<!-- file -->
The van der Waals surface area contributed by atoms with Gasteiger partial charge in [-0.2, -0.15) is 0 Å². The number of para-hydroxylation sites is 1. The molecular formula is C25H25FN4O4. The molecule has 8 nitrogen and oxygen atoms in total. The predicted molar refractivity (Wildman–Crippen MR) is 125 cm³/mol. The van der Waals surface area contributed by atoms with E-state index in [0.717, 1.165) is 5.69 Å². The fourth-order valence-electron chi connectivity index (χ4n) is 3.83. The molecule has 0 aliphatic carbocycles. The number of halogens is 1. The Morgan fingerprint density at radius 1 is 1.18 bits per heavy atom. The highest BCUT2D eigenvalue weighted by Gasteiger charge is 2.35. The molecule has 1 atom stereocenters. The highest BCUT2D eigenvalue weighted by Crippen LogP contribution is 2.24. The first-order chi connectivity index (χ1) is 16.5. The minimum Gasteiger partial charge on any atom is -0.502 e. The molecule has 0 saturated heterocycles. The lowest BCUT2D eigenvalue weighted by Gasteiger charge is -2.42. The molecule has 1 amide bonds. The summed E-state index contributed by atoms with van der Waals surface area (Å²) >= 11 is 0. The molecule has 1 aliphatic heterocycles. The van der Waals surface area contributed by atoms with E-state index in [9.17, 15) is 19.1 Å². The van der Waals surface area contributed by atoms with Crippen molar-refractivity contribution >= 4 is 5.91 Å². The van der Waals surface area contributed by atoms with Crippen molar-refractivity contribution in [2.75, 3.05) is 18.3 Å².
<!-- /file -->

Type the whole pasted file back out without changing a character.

The van der Waals surface area contributed by atoms with Gasteiger partial charge in [-0.2, -0.15) is 0 Å². The number of para-hydroxylation sites is 1. The molecular formula is C25H25FN4O4. The molecule has 8 nitrogen and oxygen atoms in total. The predicted molar refractivity (Wildman–Crippen MR) is 125 cm³/mol. The van der Waals surface area contributed by atoms with E-state index in [0.717, 1.165) is 5.69 Å². The fourth-order valence-electron chi connectivity index (χ4n) is 3.83. The molecule has 0 aliphatic carbocycles. The number of halogens is 1. The Morgan fingerprint density at radius 1 is 1.18 bits per heavy atom. The highest BCUT2D eigenvalue weighted by Gasteiger charge is 2.35. The molecule has 1 atom stereocenters. The highest BCUT2D eigenvalue weighted by Crippen LogP contribution is 2.24. The first-order chi connectivity index (χ1) is 16.5. The minimum Gasteiger partial charge on any atom is -0.502 e. The molecule has 0 saturated heterocycles. The lowest BCUT2D eigenvalue weighted by Gasteiger charge is -2.42. The molecule has 1 amide bonds. The summed E-state index contributed by atoms with van der Waals surface area (Å²) >= 11 is 0. The molecule has 1 aliphatic heterocycles. The van der Waals surface area contributed by atoms with E-state index in [9.17, 15) is 19.1 Å². The van der Waals surface area contributed by atoms with Crippen molar-refractivity contribution >= 4 is 5.91 Å². The van der Waals surface area contributed by atoms with Crippen molar-refractivity contribution in [2.75, 3.05) is 18.3 Å².